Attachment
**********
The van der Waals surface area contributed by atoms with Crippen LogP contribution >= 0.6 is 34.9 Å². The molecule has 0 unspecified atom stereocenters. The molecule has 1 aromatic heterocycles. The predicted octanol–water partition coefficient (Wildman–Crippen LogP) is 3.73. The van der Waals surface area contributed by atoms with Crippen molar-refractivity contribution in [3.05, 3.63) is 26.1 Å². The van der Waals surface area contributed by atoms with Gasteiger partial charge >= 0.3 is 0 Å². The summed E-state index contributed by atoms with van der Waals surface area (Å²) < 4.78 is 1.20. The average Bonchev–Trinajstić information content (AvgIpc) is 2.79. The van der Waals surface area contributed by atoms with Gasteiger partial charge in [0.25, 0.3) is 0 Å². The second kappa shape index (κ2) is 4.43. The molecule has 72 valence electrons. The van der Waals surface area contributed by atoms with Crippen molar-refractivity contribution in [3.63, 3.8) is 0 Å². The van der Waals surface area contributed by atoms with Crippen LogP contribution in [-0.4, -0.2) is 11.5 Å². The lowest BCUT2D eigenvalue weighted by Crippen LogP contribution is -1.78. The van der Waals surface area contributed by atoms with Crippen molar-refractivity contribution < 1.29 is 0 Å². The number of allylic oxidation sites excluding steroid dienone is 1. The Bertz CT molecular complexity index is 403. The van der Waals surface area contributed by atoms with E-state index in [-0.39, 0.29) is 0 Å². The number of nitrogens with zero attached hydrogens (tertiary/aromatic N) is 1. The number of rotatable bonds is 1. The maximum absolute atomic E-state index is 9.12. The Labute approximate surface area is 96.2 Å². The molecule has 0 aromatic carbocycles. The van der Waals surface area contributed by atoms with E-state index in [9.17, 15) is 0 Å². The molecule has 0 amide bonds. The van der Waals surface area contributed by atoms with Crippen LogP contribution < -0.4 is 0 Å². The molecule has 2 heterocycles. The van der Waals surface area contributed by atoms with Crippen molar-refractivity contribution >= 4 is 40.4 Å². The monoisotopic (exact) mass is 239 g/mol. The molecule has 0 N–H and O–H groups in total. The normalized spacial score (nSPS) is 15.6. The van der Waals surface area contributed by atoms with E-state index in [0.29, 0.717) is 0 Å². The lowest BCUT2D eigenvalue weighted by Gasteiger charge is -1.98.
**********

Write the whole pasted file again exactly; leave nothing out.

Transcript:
The van der Waals surface area contributed by atoms with Crippen LogP contribution >= 0.6 is 34.9 Å². The molecule has 0 unspecified atom stereocenters. The molecule has 1 aromatic heterocycles. The predicted octanol–water partition coefficient (Wildman–Crippen LogP) is 3.73. The van der Waals surface area contributed by atoms with Crippen molar-refractivity contribution in [3.05, 3.63) is 26.1 Å². The van der Waals surface area contributed by atoms with Gasteiger partial charge >= 0.3 is 0 Å². The summed E-state index contributed by atoms with van der Waals surface area (Å²) < 4.78 is 1.20. The average Bonchev–Trinajstić information content (AvgIpc) is 2.79. The van der Waals surface area contributed by atoms with Gasteiger partial charge in [0.25, 0.3) is 0 Å². The second kappa shape index (κ2) is 4.43. The molecule has 72 valence electrons. The van der Waals surface area contributed by atoms with Crippen molar-refractivity contribution in [3.63, 3.8) is 0 Å². The van der Waals surface area contributed by atoms with Crippen LogP contribution in [-0.4, -0.2) is 11.5 Å². The lowest BCUT2D eigenvalue weighted by Crippen LogP contribution is -1.78. The van der Waals surface area contributed by atoms with Crippen molar-refractivity contribution < 1.29 is 0 Å². The number of allylic oxidation sites excluding steroid dienone is 1. The Bertz CT molecular complexity index is 403. The van der Waals surface area contributed by atoms with E-state index in [-0.39, 0.29) is 0 Å². The number of nitrogens with zero attached hydrogens (tertiary/aromatic N) is 1. The number of rotatable bonds is 1. The maximum absolute atomic E-state index is 9.12. The Labute approximate surface area is 96.2 Å². The molecule has 0 aromatic carbocycles. The van der Waals surface area contributed by atoms with E-state index in [9.17, 15) is 0 Å². The molecule has 0 amide bonds. The van der Waals surface area contributed by atoms with Crippen LogP contribution < -0.4 is 0 Å². The molecule has 2 heterocycles. The van der Waals surface area contributed by atoms with Crippen molar-refractivity contribution >= 4 is 40.4 Å². The monoisotopic (exact) mass is 239 g/mol. The molecule has 0 N–H and O–H groups in total. The normalized spacial score (nSPS) is 15.6. The van der Waals surface area contributed by atoms with E-state index in [0.29, 0.717) is 0 Å². The lowest BCUT2D eigenvalue weighted by Gasteiger charge is -1.98.